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I'm working on an SQLite DB Table that has fields "Given name", "Surname", and an index formed from (Surname, Given). The primary index is just an integer Name ID. I want to find the first Surname that starts with a search argument (a character string),

SELECT Given, Surname FROM NameTable WHERE Surname>'C' LIMIT 1

then either step forward or backward, one row at a time, through the Surname+Given index. I have read the SQLIte "Scrolling Cursor" article, but that solution doesn't quite fit my program's structure. Saving the most recently retrieved Surname, then querying for Surnames that are less than this one, won't work because it might skip several names that precede the most recent name, but have the same surname.

Since this is based on a simple index, it should be possible to step through the index. Is it possible to reference directly the ROWID of the index (not the table itself)? For example, assuming you have just retrieved the record corresponding to row 1234 of the index, and wish to go backward, how would you accomplish something like this:

SELECT Given, Surname FROM NameTable WHERE ROWID<1234 (I realize this ROWID will refer to the table, not the index)

The table will contain entries such as:


I don't think I can use the prepare/step approach, because there could be many queries against the DB between scrolls.

As an alternative, how does one make a search argument that concatenates Surname and Given? I could use that as a placeholder.

Thanks in advance, and apologies for being an SQL newbie.

share|improve this question

First off, you're not wanting the “rowid of an index” because that's a nonsense; indexes don't have rowids in that sort of sense, and you don't do searches over them (instead, they're used to accelerate searches over the tables). You're wanting the rowid of the row, and you can get that at the same time as Given and Surname columns. Once you have the ROWID, you can fetch the next row by looking for the first row whose ROWID is greater than the given (previous) one, and that also matches the other criteria. That will be a reasonably efficient query (or at least not much worse than the original one).

If things are getting really complicated, copy the relevant data into a temporary table and do your paging over that. You'll find that that's faster once the initial query is done.

share|improve this answer
[1] According to this SQLite article link, there is such a thing as "advancing to the next row of index". [2] Incrementing ROWID won't work, as the table rows are in random order. There is no relationship between the ROWID, and the alphabetic order of the names. [3] The name list could contain 5,000,000 rows. Can we afford to build a temporary table every time? The query will change every time the user enters a new name. – Pierre Jan 3 '13 at 2:20
If you're worried about performance, time it first. “Could contain 5M rows” doesn't matter too much if it actually only contains 500. Also, temporary tables are pretty fast as they don't get written to disk. – Donal Fellows Jan 3 '13 at 10:59

Joining strings is called "concatenation." The concatenation operator in SQLite is "||". This is an example of concatenating multiple columns into a single column.

  Given || " " || Surname as "Full Name"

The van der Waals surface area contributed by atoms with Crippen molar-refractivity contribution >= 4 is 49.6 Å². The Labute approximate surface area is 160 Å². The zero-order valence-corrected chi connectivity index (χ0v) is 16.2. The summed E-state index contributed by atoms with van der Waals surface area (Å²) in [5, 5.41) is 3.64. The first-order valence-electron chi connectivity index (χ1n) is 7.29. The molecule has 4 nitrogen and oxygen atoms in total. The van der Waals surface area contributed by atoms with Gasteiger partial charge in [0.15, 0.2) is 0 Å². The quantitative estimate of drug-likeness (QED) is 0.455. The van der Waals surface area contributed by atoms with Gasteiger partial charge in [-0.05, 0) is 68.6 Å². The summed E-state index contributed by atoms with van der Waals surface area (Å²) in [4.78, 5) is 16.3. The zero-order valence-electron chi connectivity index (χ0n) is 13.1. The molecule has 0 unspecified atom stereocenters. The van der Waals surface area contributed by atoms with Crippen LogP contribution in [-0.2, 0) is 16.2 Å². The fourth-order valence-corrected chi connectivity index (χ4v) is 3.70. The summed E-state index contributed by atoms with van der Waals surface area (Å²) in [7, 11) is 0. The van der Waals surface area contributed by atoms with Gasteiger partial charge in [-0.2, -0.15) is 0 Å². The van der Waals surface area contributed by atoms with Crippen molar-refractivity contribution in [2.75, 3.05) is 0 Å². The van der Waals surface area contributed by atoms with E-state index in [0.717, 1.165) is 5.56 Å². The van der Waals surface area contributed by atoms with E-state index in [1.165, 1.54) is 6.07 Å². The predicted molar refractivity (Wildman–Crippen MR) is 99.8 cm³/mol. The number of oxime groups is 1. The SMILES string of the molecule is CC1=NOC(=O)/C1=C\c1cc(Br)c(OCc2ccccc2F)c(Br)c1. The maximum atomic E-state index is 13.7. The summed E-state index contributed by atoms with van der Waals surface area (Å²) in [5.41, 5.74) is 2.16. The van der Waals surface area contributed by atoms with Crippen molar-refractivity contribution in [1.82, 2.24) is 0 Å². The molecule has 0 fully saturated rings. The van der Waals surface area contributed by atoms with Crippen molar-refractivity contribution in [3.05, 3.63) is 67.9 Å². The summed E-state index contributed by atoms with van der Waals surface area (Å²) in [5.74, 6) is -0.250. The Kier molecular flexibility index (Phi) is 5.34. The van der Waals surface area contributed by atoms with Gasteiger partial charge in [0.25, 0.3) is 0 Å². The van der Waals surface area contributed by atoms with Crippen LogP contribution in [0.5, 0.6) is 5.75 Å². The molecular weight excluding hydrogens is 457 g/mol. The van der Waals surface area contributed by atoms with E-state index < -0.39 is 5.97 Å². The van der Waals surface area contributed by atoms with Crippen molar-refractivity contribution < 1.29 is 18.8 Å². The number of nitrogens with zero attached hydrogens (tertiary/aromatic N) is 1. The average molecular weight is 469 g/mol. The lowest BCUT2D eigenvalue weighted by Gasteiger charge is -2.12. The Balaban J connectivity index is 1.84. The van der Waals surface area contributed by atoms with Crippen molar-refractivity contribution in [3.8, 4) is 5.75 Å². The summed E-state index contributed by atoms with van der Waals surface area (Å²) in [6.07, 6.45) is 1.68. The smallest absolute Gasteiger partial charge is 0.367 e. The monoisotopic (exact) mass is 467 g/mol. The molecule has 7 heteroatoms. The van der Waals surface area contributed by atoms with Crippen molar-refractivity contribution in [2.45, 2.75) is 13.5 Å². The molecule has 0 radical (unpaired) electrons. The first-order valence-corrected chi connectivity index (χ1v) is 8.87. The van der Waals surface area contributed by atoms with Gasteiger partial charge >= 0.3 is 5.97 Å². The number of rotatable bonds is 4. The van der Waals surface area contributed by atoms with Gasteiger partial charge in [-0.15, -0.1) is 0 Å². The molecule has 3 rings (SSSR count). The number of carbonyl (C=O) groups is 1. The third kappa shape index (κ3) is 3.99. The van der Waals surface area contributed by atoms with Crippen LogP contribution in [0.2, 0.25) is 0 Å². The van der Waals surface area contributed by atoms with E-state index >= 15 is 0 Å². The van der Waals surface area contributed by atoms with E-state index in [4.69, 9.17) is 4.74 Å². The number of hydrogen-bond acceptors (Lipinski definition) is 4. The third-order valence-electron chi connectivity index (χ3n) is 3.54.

If you want to preserve a unique identifier for each row, you can also select the (implicit) "ROWID" column. One could also select the individual name columns, the aggregate column, and the "ROWID" column to have the full dataset.

  Given || " " || Surname as "Full Name"

The question on searching is a bit more involved, as it's not clear to me what you are trying to accomplish. Also, in the case where the user is inputting search criteria, the input could be provided in many different ways, e.g. partial or complete Given name or Surname, partial or complete Given name and surname, orders reversed on given and surname, etc. (complicating search).

So, depending upon how you are allowing input you could search in different ways. The simplest way would be with a "like" operator. Depending on the size of your dataset, you might be able to create a virtual table that concatenates the Given and Surname columns into a single column and use that column for the like comparison. Or, you could use an "OR" operator to allow matches to either the Given or Surname columns.

You may also want to be aware that SQLite supports a full text search engine.

share|improve this answer
Here's what I'm trying to do: the index was created thus: "CREATE INDEX idxSurnGiv ON NameTable (Surname, Given);" My user enters "Smith, John". I want to find "Smith, John", then I want to back up by one row (alphabetically), and I want to find the previous person, for example "Smith, James". Physically, "James" and "John" could be miles apart in the table, for example James could be at row 12, and John at row 45,676. I need to step back, one name at a time, and retrieve each name that comes just before "Smith, John". This is basically scrolling backward through a list of names. – Pierre Jan 3 '13 at 2:38
What you are trying to accomplish (sorting) is usually done with an "Order By" clause (not with an index). For example: select ROWID, Given, Surname, Given || " " || Surname as "Full Name" from NameTable order by 4 asc; – xyzzycoder Jan 3 '13 at 2:52
So what you & Donal are saying is that I have to build a temporary index, which is a duplicate of an already-existing SQLite index, and manage traversing this temporary index with my own code. Sigh... even xBase/Foxpro (vastly inferior technology) had this feature built-in. OK, thank you both for your time & suggestions. – Pierre Jan 3 '13 at 13:32

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